OK, so no comics were actually released today, but I did go into a shop and pick up a couple of issues. It's been a while since I've given my opinion on the comics I've read and that's largely because I haven't bought anything new. Recession or not, I'm still going to enjoy one of my favorite hobbies.
Fun fact: I'm a huge fan of Chris Claremont's run on the Uncanny X-Men. I've only read the first two volumes of Essential X-Men, which reprints his work on 40+ issues, but I was highly impressed. The creators of the X-Men animated series of the '90s practically used Claremont's stories as a Bible for episodes, but I'm really getting off topic here.
Claremont's 16 year run on the X-Men ended with X-Men #3 in 1991 and he left (or was fired, I don't know the full details) the series. Unexpectidly, Marvel has given him a chance to do what he originally planned to do with the children of the atom all those years ago, had he not left the title.
X-Men Forever #1 takes place right after X-Men #3. Magneto is dead (yes, Chris actually killed him) and the X-Men are hot on heels of his killer Fabian Cortez. Cortez is clearly a force that you don't want to eff with. Dude has the ability to amplifiy your powers and in some cases, doing so can kill you. All by his lonesome, he pretty much trashes the entire team. It isn't until he attacks Jean (causing her Phoenix Powers to resurface) that he gets caught off guard and the X-Men hand him his lumps.
The writing and the art in the first issue feel very old-school. I'd geven go as far as to say this comic could have been written and drawn in the '90s and I probably wouldn't be too far off base. It isn't bad by any means, but I was expecting more for a first issue. Maybe I'm just being a bit too critical.
That being said, I do like the sub-plots going on here. Wolverine and Jean letting their mutal feelings for each other be known is heartwarming, even if it is like a knife to Cyclops back. Then there's Storm. When she touched Rogue, a piece of her got tangled up in Rogue's mind and Storm wants to talk to her about whatever it is that Rogue got from her. Needless to say Storm doesn't quiet seem like herself.
The best thing to happen this issue was what appears to be the death of Wolverine. Don't missunderstand, I don't hate Wolverine. On the contrary, he's one of my favorite X-Men characters. However, I have grown weary of so many writers abusing his healing factor to stupid levels. It's gotten to the point where he really can't be killed no matter what happens to him. We're talking Hulk-level regeneration skills here.
Anyway, if you picked up the X-Men Forever One-Shot, there's a short story that gives you a good idea of who Wolverine's killer is, as he was struck by lightning. If you guessed "Storm," give yourself a cookie. Why she'd kill Logan? Maybe he didn't like him calling her 'Roro. Or maybe Storm wasn't responsible for her actions.
As of now, I think X-Men Forever is an OK book and I'll be picking up the 2nd issue to see just how events pan out.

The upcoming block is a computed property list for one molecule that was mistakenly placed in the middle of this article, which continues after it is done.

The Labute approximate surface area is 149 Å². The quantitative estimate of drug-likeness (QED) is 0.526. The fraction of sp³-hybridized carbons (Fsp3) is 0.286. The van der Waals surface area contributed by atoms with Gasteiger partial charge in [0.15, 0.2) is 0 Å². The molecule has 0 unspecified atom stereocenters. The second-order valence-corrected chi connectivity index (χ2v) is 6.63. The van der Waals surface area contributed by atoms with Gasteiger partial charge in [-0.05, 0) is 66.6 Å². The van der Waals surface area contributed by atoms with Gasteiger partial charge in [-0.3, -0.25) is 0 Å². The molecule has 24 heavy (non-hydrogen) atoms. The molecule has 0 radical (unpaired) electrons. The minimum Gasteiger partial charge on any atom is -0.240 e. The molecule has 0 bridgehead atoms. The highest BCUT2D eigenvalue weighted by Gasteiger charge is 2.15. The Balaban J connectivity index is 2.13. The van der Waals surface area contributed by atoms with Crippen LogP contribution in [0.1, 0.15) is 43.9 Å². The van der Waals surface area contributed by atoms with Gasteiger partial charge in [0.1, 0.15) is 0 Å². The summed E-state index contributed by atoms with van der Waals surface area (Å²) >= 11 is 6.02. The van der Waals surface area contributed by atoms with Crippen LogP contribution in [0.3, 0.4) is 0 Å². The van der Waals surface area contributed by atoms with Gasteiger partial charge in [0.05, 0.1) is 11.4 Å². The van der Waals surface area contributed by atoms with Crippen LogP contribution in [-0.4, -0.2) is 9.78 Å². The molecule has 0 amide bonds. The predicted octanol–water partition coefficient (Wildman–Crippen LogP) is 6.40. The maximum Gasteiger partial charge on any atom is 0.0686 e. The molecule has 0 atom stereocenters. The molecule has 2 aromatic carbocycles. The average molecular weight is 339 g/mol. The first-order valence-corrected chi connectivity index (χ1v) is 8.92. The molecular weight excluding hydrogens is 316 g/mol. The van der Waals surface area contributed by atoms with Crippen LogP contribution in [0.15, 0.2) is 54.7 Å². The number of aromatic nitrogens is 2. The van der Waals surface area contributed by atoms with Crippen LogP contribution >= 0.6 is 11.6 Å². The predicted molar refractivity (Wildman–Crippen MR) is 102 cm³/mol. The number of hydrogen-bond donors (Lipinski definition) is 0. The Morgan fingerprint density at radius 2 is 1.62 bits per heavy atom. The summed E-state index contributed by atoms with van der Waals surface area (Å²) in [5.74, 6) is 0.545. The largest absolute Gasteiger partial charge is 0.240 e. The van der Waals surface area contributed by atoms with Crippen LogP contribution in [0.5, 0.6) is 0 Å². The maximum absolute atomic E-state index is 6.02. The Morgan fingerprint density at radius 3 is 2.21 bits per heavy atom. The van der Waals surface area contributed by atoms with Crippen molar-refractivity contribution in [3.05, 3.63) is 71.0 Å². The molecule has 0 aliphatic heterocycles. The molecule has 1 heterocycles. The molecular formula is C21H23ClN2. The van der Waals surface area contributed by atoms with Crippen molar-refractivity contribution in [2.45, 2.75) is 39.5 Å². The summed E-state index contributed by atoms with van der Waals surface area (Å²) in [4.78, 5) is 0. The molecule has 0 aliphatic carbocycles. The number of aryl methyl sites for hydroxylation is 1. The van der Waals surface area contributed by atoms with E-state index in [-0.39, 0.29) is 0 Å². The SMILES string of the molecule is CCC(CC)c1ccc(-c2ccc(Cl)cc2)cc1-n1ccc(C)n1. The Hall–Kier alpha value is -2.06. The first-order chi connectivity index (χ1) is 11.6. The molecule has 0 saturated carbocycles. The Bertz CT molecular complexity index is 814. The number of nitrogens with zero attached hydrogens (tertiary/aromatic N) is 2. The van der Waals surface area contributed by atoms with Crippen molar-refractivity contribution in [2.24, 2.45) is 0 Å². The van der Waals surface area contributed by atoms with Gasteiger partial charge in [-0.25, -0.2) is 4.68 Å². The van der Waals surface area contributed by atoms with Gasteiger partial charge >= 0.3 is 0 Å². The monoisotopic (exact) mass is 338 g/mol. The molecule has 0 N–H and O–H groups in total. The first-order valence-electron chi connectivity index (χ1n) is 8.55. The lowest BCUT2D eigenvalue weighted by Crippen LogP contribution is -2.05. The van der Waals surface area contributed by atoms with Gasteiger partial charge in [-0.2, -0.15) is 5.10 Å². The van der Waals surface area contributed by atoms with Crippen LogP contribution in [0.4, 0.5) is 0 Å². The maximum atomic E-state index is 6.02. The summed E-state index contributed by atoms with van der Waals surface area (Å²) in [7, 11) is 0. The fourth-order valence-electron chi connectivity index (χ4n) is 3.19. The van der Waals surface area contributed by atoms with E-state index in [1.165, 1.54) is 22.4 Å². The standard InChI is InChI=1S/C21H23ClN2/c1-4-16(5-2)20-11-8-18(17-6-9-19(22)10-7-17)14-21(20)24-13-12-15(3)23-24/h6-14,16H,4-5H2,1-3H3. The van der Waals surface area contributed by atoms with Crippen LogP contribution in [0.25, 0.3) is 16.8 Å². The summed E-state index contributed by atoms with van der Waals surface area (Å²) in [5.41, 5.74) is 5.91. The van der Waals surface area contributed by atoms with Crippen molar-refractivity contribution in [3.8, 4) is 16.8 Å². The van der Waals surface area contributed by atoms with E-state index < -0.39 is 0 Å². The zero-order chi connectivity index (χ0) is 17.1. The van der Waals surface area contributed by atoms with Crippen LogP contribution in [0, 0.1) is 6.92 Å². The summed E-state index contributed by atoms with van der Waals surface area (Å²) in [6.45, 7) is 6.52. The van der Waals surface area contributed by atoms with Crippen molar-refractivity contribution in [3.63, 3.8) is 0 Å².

If you haven't been keeping up on the happenings in Ultimate Spider-Man (and really, you should be because it's one of the best Spidey comics out there), here's the lowdown. Magneto threw a hissy fit and destroyed New York, killing millions in the process. Spidey went looking for survivors only to end up joining those that are no longer among the living. That's what it appears to be, anyway. They never did find Peter's body in Ultiamte Spidey #133, just a torn mask.
Jonah Jameson spent much of his time writing negative things about the web-head. By his own admission, he always knew Spidey was a hero. In fact, he passed some of the chaotic time of the Ultimatium Wave watching Spidey do what he does best, save people. Jameson is always a more interesting character when he breaks out of that one-note phase that is Spidey bashing, something way too many writers get caught up in. Bendis portrays Jameson as a man of regret quite nicely here, even if it is a bit brief.
Mary Jane as a school news reporter. Loved it when Bendis introduced the idea a while back, love it now.
I've never had a beef with Immonen's art on Ultimate Spidey. In fact, I liked it the first time I laid eyes on it in USM #112. The cover he drew for Spider-Man: Requiem #1 has got to be one of my favorite USM covers, if not one of my favorite Spider-Man covers.
It's nice to see Bagley drawing Ultimate Spider-Man again, though I will admit, he's done better than his work in Requiem, what's here is sure to please fans and it works for me. Nice of him to share the art duties with Immonen.
Spider-Man: Requiem may not scream "MUST READ!" but it's an entertaining read, nonetheless. I haven't bought an issue of USM in a good while, but I've kept up on what's been going on so for me, I really enjoyed reading this because it was liking meeting an old friend.
What really concerns me is where the series goes from here. After 133 issues and this limited series, the book we be relaunched as Ultimate Comics Spider-Man (good grief, that title SUCKS) and Peter may not be the one swinging around in the Spidey suit. Makes you wonder what other changes will be in store. While I gotta give Bendis credit for having the spine to go through with something that could actually be pretty interesting (let's face it, Amazing Spider-Man now is nothing more than a rehash of an era that has long since passed, complete with dozens of out of character portrayls), I'm really not sure if I'll be staying on board. I want to because USM has been one of my favorite books since 2002. I'm giving Bendis a chance to impress me with this relaunch and I really hope he delivers.